DAILY SIGNAL: Conservatives Gain Ground With Latino Voters. How Can Those Gains Be Made to Stick?


Latinos are becoming an increasingly important part of building a coalition. Shifts in allegiance in places like the Rio Grande Valley of Texas indicate that they aren’t a group that has become totally beholden to the Left.

The question is, how do conservatives best court Latinos, and what is the voting bloc most concerned with?

Jorge Martinez, spokesperson and director of coalitions for The LIBRE Initiative, says that Latinos are concerned about many of the same things as most other Americans.

“The message doesn’t change [for Latinos],” he said. “It’s the messages of freedom, of family, and values of life, and God. And so, that is a message that is the same.”

Martinez joins the show to discuss how conservatives can keep Latinos in their coalition.

Listen to the podcast below or read the lightly edited transcript:

Doug Blair: My guest today is Jorge Martinez, spokesperson and director of coalitions for The LIBRE Initiative in the state of Texas. Jorge, welcome to the show.

Jorge Martinez: Thanks for having me, Doug. It’s a pleasure to be here.

Blair: Of course, it’s great having you on. And I’m so interested about this topic today because there has been so much discussion about bringing Latinos into the conservative coalition. So, before we get into the meat of things, I want to know a little bit about what you guys are. So, what is The LIBRE Initiative and what are you guys trying to do?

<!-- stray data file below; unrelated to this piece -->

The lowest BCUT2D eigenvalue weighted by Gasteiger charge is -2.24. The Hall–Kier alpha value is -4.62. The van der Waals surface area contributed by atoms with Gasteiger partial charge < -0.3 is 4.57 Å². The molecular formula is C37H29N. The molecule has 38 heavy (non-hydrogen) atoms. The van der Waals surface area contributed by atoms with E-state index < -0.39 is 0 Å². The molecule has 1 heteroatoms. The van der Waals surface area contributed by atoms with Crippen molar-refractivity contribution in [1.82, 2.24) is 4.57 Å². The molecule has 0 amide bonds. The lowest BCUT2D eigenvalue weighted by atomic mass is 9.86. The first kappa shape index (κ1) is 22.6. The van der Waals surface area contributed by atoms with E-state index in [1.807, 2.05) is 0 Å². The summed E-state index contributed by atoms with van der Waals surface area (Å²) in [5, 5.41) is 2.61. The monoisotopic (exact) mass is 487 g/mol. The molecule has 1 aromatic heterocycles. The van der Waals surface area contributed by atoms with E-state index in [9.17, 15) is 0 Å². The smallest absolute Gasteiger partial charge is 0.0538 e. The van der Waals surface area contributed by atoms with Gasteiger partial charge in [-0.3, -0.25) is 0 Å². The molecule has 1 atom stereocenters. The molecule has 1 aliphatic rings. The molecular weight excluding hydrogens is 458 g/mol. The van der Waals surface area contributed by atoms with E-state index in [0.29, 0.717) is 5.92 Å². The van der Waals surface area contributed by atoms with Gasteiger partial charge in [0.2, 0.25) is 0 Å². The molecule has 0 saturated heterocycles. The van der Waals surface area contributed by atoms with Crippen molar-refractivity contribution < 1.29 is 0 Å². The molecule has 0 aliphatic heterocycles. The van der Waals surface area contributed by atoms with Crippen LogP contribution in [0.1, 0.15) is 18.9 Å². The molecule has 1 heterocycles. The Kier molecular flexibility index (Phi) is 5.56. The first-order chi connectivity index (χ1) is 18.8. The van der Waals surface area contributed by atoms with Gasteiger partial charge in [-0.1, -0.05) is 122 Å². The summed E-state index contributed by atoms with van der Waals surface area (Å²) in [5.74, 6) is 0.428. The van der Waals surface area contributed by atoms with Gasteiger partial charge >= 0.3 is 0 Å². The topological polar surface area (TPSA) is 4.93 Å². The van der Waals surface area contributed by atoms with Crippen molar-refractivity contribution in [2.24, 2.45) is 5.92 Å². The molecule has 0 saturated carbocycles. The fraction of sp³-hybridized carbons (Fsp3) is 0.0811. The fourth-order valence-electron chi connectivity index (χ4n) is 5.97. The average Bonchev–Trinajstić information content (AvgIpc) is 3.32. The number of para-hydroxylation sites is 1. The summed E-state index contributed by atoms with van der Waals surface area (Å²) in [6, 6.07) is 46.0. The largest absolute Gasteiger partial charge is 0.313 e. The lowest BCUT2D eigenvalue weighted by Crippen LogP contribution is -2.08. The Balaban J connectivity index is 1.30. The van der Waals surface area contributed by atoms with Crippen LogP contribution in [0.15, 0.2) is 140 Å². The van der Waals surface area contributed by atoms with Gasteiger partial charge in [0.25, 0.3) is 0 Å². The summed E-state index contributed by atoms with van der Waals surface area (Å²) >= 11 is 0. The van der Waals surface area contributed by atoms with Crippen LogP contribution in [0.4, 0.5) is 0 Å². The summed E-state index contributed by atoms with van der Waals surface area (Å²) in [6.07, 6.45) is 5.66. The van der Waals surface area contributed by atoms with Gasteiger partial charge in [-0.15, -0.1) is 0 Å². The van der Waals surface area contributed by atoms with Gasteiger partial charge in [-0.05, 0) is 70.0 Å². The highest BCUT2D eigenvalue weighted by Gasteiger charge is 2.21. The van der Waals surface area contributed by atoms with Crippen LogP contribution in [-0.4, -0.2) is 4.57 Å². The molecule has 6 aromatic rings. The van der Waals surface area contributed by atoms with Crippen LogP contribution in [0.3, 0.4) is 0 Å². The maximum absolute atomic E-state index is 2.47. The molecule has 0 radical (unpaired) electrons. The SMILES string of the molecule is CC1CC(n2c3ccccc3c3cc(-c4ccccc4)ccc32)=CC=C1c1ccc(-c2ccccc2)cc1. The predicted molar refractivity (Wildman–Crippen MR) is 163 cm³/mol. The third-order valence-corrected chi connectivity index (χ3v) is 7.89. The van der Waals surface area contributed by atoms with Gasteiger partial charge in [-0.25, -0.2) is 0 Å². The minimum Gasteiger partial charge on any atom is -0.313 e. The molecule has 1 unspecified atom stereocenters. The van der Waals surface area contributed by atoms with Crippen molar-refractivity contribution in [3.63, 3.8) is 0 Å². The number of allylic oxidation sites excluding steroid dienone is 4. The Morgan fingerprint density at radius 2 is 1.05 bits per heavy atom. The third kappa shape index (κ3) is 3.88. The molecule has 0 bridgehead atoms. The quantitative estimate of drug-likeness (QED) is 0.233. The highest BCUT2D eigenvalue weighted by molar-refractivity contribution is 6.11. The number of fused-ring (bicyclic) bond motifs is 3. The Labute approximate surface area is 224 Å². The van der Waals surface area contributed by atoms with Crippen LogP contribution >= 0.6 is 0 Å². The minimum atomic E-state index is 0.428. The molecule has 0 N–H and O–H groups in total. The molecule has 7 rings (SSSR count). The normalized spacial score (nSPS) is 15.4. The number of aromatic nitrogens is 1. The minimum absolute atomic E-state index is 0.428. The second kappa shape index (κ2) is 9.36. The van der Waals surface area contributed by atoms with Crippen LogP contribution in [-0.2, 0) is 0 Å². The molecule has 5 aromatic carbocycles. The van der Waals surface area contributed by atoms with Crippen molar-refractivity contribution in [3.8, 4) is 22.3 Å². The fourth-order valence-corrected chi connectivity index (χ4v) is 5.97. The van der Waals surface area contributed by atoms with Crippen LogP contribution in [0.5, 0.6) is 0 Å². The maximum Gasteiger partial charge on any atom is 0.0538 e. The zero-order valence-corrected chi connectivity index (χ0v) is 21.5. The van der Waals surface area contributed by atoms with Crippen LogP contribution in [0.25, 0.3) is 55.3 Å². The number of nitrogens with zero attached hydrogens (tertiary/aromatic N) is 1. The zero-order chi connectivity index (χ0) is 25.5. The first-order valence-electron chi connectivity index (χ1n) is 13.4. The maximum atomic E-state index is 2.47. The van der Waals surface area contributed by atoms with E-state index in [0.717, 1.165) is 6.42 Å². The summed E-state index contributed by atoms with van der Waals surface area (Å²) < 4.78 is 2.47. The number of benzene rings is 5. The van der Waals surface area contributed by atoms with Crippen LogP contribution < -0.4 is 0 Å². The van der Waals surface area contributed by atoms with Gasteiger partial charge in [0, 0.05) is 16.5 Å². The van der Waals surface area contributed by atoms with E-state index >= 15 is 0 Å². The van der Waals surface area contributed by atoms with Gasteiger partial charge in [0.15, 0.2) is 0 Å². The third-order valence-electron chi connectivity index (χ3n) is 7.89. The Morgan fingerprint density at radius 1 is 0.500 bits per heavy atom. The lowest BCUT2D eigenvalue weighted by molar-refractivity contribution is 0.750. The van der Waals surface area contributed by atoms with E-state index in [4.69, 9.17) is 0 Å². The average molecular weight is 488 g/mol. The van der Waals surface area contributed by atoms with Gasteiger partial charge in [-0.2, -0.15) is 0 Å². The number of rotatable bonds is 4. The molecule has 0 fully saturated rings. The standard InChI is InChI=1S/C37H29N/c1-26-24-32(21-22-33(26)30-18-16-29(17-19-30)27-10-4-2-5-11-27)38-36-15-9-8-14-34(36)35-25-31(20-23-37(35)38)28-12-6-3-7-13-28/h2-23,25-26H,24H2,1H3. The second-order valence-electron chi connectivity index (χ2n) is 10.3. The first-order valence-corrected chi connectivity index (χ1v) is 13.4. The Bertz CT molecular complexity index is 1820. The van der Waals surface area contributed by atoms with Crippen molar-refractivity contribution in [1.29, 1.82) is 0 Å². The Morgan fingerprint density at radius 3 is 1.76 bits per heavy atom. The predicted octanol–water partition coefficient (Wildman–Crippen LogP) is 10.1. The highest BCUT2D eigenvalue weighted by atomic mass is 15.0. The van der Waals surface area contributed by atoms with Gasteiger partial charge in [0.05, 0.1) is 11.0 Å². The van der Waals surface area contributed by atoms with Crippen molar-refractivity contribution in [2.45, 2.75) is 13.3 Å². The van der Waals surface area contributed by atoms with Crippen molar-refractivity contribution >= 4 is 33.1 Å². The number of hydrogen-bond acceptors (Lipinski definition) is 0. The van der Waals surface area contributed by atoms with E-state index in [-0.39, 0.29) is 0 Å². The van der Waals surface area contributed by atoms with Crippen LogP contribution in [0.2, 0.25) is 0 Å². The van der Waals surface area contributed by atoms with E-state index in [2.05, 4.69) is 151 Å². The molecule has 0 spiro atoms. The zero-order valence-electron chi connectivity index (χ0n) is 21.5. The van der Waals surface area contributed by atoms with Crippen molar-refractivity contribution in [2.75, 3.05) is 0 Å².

Martinez: Well, first of all, The LIBRE Initiative was founded in 2011 by founder and President Daniel Garza. He worked in the Bush administration and he currently lives in Mission, Texas. That’s also where I live, which is in the Rio Grande Valley, where all the action is at right now.

And basically, we were originally founded to spread the message of economic freedom within the Hispanic community. And throughout the years, we’ve definitely expanded our portfolio and what we do. And now, we really still have that message, but we want to see the U.S. Hispanic community prosper and thrive.

So, we talk about principles of limited government, the rule of law, sound money supply, property rights, when it comes to policy and informing the community on those policies that improve our lives.

Blair: Right. Well, one of the things that struck me when I was reading about The LIBRE Initiative is a lot of those things that you mentioned don’t really seem specific to the Latino community. It’s kind of everybody—white, black, anything in between. Does that sort of imply that Latinos are just like every other American?

Martinez: Yeah. The message doesn’t change. It’s the messages of freedom, of family, and values of life, and God. And so, that is a message that is the same. But we have a specific target audience that is a Hispanic community. And we’ve been doing it since the beginning, 11 years now.

I’ve been fortunate to be a part of LIBRE for 10 years and to see the growth of where we’ve been. And not only that, but to see the exciting changes that we are now seeing when it comes to the policy changes and the policy champions we want to see.